Those of us who drive on the roads of West Norfolk will know their problems all too well.
I’ve spent a lot of time since I moved here seven years ago talking about the need for improvements, particularly to the A47 and latterly to the A10 and I daresay that won’t change any time soon.
But, living as we do in a rural area, there are, at least, some things we don’t have to worry about, like the electronic notices you see if you venture further afield onto our motorway network.
So it was with some measure of alarm that I noted the sign on the M62 on Friday night which declared: “Report of Pedestrians.”
I was on the road back from Manchester, where I’m spending quite a lot of my time these days, having re-entered the world of part-time study alongside full-time work.
Now, even after a full day in lectures, that is the sort of sign that tends to get your attention. After all, when did you last see a pedestrian on a motorway?
There wasn’t just one of these signs either. As I continued east, there were several of them, each noted with a certain degree of trepidation.
What was I going to encounter? Presumably, it wasn’t going to be good. It reminded me of a similarly disconcerting moment last summer when I was warned of an “oncoming obstruction” on the M6, while heading back home from Worcester.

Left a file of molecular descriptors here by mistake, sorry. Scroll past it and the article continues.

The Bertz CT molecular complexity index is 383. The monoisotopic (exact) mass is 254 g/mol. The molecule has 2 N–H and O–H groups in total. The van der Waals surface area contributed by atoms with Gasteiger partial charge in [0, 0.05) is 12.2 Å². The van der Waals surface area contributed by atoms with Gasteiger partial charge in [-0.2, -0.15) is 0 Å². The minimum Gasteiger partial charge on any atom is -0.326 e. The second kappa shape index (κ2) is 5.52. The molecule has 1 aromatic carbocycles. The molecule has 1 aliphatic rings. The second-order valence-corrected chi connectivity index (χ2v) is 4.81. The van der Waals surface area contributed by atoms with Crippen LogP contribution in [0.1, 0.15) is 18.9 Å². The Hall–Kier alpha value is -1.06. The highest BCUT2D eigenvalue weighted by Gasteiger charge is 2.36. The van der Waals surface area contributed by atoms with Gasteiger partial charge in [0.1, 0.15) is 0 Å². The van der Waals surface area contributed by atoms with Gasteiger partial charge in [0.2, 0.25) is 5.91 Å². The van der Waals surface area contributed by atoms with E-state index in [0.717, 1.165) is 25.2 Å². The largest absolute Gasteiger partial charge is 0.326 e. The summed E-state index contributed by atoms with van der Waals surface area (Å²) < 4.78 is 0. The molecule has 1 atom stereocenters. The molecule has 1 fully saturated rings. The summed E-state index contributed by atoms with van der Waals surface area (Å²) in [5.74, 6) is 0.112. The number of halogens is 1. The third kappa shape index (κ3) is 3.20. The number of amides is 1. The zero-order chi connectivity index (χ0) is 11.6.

On both occasions, however, the truth was rather more mundane than the potents of doom that had previously been implied. In Friday’s case, there had been what looked like a relatively minor shunt which held me up for a bit, though the reports of pedestrians appeared to be out of date by the time I reached the scene.
Now, I try not to get too wound up if I’m sat in traffic and going nowhere fast. As anyone who has endured the jams caused by the ongoing Saddlebow works will know, there’s not a lot you can do about traffic congestion, particularly if you need to travel at peak times.
Admittedly, this attitude was severely tested at the weekend when my intended lunch booking before watching my football team lose (yet again) was put in jeopardy by queues.
But I had rather less tolerance for those motorists who felt able to pass me on the hard shoulder while I was stuck in stationary traffic, particularly as one of the last things I passed before it was a board saying I couldn’t drive on that bit, even though it was on part of the so-called “smart” motorway sections where that is allowed.
Perhaps, then, I should be grateful that West Norfolk’s roads are the way they are. I’ll certainly be sticking with them until my next venture to the north-west in a few weeks time. They have their faults, and we all want improvements, but at least I shouldn’t see one of those electronic boards for a while.